Rebuilding From Nothing: LBs and DBs Edition

To read the defensive line edition: click here

To read the offense edition: click here


Last year, the Detroit Lions' linebacker play was pathetic.  Running backs had field days against this horrid defense.  Fourteen running backs ran for 90 yards or more against the Lions last year, and the Lions allowed a league high 31 rushing touchdowns.  While all this cannot be attributed to poor linebacker play, even the most inattentive viewer of a Lions game would notice the likes of Alex Lewis, Paris Lenon and even Ernie Sims running in the wrong direction.  While poor defensive line play gave running backs gaping holes, the play of the linebackers turned six or seven yard gains into huge, game-changing plays. 

In the offseason, the Lions added pro-bowler Julian Peterson in a trade with Seattle.  Peterson is a nine-year veteran who is still playing at a high level.  In 2008, he had totaled 86 tackles and forced the most fumbles (4) in his career.  Peterson adds talent and leadership to a core that is still trying to find its identity.  Sims returns for his fourth year after a very disappointing 2008 season.  Sims had a career-low in tackles last season and failed to cause a turnover.  Some blame Sims' poor play on his lack of confidence in his teammates, others fear he is just another name in the list of Detroit's draft busts.  With the addition of Peterson, Sims has a chance to win back the trust of Lions fans.  He will need to improve his vision, as his troubles last year were not with tackling, but positioning.  Hopefully head coach Jim Schwartz, who stresses preparation, will be able to teach Sims to trust his teammates and instincts more.

But the biggest problem with this unit is the lack of a middle linebacker.  Last year, it appeared the Lions were trying to plug this hole by targeting Jerod Mayo in the 2008 draft.  Unfortunately, Lions fans (myself included) were enraged when Mayo's name was called seven picks before the Lions had a crack at him.  Scrambling to find a replacement, the Lions drafted Colorado linebacker Jordon Dizon in the second round.  Dizon failed to replace Lenon as the starting middle linebacker and appears to be more suitable on the outside (while Mayo went on to win Defensive Rookie of the Year).  There still may be a chance at him in the middle, but it looks more likely that he will simply be a special teams and depth guy on the roster.  With Lenon unsigned, the Lions have little options at middle linebacker currently.  Free agent acquisition Cody Spencer was running the middle in mini-camp this weekend, but he has never started a game at any position.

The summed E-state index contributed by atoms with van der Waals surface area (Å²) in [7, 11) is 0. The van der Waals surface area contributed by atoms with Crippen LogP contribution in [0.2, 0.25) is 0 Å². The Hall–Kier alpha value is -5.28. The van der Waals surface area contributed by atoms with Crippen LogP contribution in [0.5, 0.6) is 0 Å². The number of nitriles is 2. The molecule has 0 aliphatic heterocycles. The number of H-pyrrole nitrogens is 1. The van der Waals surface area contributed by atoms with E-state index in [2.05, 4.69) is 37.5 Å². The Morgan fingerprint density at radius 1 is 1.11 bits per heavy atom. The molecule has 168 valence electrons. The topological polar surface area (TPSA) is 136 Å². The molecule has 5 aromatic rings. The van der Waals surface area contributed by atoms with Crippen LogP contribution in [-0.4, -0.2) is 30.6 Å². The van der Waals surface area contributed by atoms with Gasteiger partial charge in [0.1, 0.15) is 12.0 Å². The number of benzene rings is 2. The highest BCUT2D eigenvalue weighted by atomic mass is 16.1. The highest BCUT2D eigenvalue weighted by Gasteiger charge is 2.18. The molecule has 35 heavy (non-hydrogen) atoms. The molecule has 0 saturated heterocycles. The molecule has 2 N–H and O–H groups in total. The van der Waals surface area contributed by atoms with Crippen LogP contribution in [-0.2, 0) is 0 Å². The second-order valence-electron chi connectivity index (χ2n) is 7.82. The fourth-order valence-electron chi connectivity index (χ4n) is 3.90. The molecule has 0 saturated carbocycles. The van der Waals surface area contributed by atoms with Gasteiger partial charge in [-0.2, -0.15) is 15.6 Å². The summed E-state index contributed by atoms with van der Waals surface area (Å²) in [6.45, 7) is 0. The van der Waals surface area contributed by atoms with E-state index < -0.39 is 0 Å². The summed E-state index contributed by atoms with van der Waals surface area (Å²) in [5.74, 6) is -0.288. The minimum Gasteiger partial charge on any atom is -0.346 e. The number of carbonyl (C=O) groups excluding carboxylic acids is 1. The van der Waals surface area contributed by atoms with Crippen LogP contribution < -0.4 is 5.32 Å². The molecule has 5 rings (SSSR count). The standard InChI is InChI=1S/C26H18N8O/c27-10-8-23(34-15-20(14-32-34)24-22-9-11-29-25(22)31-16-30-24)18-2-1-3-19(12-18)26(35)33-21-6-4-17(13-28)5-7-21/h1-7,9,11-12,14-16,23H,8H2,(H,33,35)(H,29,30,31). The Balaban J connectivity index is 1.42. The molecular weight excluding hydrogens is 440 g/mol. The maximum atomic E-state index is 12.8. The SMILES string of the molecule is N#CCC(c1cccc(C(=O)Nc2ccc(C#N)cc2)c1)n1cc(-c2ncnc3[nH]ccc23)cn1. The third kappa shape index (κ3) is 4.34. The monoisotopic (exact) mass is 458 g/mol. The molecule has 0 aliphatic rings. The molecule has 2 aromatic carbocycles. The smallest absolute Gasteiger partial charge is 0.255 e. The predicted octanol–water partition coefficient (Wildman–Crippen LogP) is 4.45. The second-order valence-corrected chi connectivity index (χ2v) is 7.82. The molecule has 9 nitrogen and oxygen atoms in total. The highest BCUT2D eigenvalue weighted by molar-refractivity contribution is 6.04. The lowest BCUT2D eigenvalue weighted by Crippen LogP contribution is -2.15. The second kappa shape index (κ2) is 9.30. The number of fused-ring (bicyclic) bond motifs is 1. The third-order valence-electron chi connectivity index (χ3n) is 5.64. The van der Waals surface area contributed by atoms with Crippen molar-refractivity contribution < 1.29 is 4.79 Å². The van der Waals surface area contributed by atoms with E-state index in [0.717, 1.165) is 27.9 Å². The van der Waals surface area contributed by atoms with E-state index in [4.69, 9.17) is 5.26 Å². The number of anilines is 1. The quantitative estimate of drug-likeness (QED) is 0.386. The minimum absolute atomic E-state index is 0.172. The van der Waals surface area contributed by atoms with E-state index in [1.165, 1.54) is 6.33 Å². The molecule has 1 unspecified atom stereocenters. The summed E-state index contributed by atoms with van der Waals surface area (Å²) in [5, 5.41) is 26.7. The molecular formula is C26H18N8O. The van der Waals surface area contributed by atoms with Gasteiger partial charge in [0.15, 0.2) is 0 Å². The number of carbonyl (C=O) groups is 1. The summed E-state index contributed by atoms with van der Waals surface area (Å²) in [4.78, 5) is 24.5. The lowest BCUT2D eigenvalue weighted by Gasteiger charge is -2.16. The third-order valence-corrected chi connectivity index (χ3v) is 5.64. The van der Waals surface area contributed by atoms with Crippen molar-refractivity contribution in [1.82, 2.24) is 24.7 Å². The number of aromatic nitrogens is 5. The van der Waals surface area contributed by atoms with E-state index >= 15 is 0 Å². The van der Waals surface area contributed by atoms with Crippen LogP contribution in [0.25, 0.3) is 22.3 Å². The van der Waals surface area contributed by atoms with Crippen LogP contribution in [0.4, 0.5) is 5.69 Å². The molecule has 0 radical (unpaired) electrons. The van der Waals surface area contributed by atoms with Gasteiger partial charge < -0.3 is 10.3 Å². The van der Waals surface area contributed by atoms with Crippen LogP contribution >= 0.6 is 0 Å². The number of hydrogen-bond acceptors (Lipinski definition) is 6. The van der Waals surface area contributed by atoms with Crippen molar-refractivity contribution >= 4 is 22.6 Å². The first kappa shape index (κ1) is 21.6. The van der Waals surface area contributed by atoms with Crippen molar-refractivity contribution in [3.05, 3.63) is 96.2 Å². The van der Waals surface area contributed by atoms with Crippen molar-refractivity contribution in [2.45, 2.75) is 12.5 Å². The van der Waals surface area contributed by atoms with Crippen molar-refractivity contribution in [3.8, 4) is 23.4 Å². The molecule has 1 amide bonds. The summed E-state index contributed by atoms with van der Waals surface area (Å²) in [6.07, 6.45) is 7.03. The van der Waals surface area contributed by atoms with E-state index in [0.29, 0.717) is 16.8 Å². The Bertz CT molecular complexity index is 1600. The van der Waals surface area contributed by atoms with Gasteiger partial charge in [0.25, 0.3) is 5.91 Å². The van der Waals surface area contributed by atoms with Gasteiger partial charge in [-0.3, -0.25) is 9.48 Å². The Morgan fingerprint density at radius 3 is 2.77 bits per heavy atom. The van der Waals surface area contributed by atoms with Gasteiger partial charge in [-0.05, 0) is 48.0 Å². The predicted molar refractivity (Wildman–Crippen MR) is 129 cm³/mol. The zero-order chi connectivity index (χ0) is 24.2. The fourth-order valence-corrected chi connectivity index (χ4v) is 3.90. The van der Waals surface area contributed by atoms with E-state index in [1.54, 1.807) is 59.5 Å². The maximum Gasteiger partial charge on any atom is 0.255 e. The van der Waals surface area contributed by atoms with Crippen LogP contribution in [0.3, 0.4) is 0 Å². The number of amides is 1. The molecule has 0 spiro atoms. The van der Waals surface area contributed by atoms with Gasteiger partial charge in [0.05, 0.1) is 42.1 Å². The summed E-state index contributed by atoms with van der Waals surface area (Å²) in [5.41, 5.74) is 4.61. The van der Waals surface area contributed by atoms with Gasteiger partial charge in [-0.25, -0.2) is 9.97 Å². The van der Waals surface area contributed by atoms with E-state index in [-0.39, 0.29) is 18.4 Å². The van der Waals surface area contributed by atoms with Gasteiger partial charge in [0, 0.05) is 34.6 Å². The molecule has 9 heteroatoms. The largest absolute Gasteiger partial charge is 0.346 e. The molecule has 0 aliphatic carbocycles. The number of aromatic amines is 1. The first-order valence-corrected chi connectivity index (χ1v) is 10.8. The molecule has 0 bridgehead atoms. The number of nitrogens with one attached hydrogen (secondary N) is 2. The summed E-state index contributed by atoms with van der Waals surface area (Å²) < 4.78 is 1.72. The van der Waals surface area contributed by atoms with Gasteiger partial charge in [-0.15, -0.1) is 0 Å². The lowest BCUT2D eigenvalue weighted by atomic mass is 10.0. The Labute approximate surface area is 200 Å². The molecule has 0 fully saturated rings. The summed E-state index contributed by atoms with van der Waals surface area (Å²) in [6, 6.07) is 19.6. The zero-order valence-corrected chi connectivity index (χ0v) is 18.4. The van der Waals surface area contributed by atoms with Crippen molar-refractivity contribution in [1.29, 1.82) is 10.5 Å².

Clearly, middle linebacker needs to be a priority again in this years' draft.  The Lions have plenty of options early in the draft.  First, obviously, is the "safest pick in the draft" Aaron Curry.  Curry has a tremendous combination of size and speed and will most likely make a huge immediate impact on this defense.  The concern with Curry is that he did not predominantly play the middle position in college and it would be wasteful to spend the first overall pick on someone whose position you plan on changing.  However, Curry played the middle in some formations at Wake Forest and has the physical capabilities to make the change.   If the Lions decide to pass on Curry, there are still a couple options the Lions have with their 20th pick.  USC linebacker Rey Maualuga may be there at 20, and he has shown he is a hard-hitting leader.  However, based on his highlight reel and his performance at the Senior Bowl (even though he forced a fumble), I do not believe he has the instincts to be a stud.  Other options at 20 or 33 are OSU's James Laurinaitis and USC's Brian Cushing.  Laurinaitis is a more prototypical middle linebacker who has great instincts, but is not as hard hitting as Maualuga.  Some worry that his tackling problems will only intensify in his transition to the NFL, while other believe his positioning and smarts are too hard to pass on.   Cushing, who played the outside at USC, has the versatility to move inside.  However, he was more noteworthy of his pass-rushing abilities in college and is probably better suited for the outside.